The USF Library is hoping to elevate its student experience by updating some of its features.
A “Please Pardon the Inconvenience” poster board was placed in front of the USF Library elevator doors on the first day of the spring semester.
The poster board announced its $1 million worth of renovations which will take place throughout the 2019 school year to improve machines and controls, increase accessibility upgrades, new guides and cables and a cab interior.
The year-long project is estimated to be completed by the summer of 2020, according to Dean of USF Libraries Todd Chavez.
The project began in August when the construction on the decades-old elevators began.
Most of the electrical rewiring and mechanical components were done behind the scenes since the control room is located on the roof, according to Chavez. The project is expected to last longer since the construction is only being done on one of the three elevator carts at a time.
The maintenance completed so far included replacing the old cabling and guides, which will result in a smoother transition between the floors, Chavez said.
Construction on the elevators will be between the hours of 6 a.m. and 3 p.m. The elevator company, Thyssenkrupp, is required to fill out a noise forecast sheet whenever there is projected hammering or drilling in that particular week.
Chavez said the library will adjust the construction schedule to avoid disturbing students during densely populated times, such as during finals or testing in the Smart Lab.
Although the interior of the elevators seem okay at first glance, Chavez said the machinery generated a variety of issues, which caused the carts to be out of service for months at a time. Due to the dated equipment, he said the elevator parts would have to be handmade.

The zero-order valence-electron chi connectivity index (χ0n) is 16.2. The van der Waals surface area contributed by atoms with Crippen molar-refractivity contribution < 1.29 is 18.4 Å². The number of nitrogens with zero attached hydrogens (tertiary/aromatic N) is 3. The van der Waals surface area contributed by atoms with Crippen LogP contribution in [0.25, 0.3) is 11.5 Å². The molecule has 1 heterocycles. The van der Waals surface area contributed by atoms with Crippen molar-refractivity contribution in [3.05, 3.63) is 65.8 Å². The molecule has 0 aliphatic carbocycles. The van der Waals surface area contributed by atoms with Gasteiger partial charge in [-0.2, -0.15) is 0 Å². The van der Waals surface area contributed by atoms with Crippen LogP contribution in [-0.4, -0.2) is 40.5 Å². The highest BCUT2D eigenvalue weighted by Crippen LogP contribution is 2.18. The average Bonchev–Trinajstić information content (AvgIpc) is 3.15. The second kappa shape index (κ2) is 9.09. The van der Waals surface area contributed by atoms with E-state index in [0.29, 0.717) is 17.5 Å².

Chavez said the announcement in front of the elevators has a picture of the replica of the cab interior design which will include a stainless steel ceiling and paneling, LED lighting and new flooring, as well as a gray color scheme.
In regards to accessibility, the announcement said door chimes, lanterns and indicators would be upgraded.
Students with Disabilities Services (SDS) Director Deborah McCarthy said chimes are a modern feature that are used for people with little to low vision to hear what floor the elevator is on. Braille or raised numbers for tracing are also common elevator features for accessibility.
Chavez said the new elevator upgrades comply with the updated Americans with Disabilities Act regulations. Currently, there are audio chimes and accessibility options, but it is hard to navigate with the current chime system and dim lighting, according to Chavez.
“People outside the elevator are going to be able to see the indicators better with the new lighting and will be able to hear when they are on certain floors with the new chimes,” Chavez said.
After complaints from SDS, Chavez said there have been minor adjustments to the chime system for the time being. However, full replacements won’t happen until the renovation project is fully completed.
McCarthy said most of the issues that have been relayed to her from SDS students are about uncourteous students and entering an elevator with adapted equipment such as a wheelchair.
“The concerns that SDS students have mentioned to the library are not about the equipment itself, but it is important that they are upgraded according to building codes,” McCarthy said. “The concerns that I hear from students who are trying to use any elevators on campus is about not stepping aside or allowing the extra time necessary for someone with equipment to get in the elevator.”
Chavez said students should have no issues in regards to the project renovations, however, the construction does entail a tedious and long process. He said future projects include updating the air conditioning system and the fourth floor of the library to replicate the fifth floor renovations done last year.
“The only disruption students would receive is the fact that there would be only two working elevators at a time, but we do have the large staircase,” Chavez said. “By the end of the project, it will be well worth it for students.”